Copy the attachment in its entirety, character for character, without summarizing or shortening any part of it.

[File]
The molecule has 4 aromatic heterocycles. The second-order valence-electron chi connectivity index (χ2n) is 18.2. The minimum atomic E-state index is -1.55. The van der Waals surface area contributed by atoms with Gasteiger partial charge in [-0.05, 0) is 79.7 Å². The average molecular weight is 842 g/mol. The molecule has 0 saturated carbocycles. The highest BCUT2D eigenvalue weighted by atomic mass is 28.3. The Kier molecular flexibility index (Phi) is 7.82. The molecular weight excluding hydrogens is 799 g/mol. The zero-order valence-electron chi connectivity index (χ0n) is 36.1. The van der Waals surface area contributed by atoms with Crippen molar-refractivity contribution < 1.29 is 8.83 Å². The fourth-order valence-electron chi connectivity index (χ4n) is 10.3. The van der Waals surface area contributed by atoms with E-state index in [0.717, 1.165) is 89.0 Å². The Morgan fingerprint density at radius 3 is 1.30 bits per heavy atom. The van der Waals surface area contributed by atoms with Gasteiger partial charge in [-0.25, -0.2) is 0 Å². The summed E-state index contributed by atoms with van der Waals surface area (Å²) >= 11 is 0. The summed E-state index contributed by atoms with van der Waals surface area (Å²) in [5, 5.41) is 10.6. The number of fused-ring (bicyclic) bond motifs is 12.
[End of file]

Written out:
The molecule has 4 aromatic heterocycles. The second-order valence-electron chi connectivity index (χ2n) is 18.2. The minimum atomic E-state index is -1.55. The van der Waals surface area contributed by atoms with Gasteiger partial charge in [-0.05, 0) is 79.7 Å². The average molecular weight is 842 g/mol. The molecule has 0 saturated carbocycles. The highest BCUT2D eigenvalue weighted by atomic mass is 28.3. The Kier molecular flexibility index (Phi) is 7.82. The molecular weight excluding hydrogens is 799 g/mol. The zero-order valence-electron chi connectivity index (χ0n) is 36.1. The van der Waals surface area contributed by atoms with Crippen molar-refractivity contribution < 1.29 is 8.83 Å². The fourth-order valence-electron chi connectivity index (χ4n) is 10.3. The van der Waals surface area contributed by atoms with E-state index in [0.717, 1.165) is 89.0 Å². The Morgan fingerprint density at radius 3 is 1.30 bits per heavy atom. The van der Waals surface area contributed by atoms with Gasteiger partial charge in [-0.25, -0.2) is 0 Å². The summed E-state index contributed by atoms with van der Waals surface area (Å²) >= 11 is 0. The summed E-state index contributed by atoms with van der Waals surface area (Å²) in [5, 5.41) is 10.6. The number of fused-ring (bicyclic) bond motifs is 12.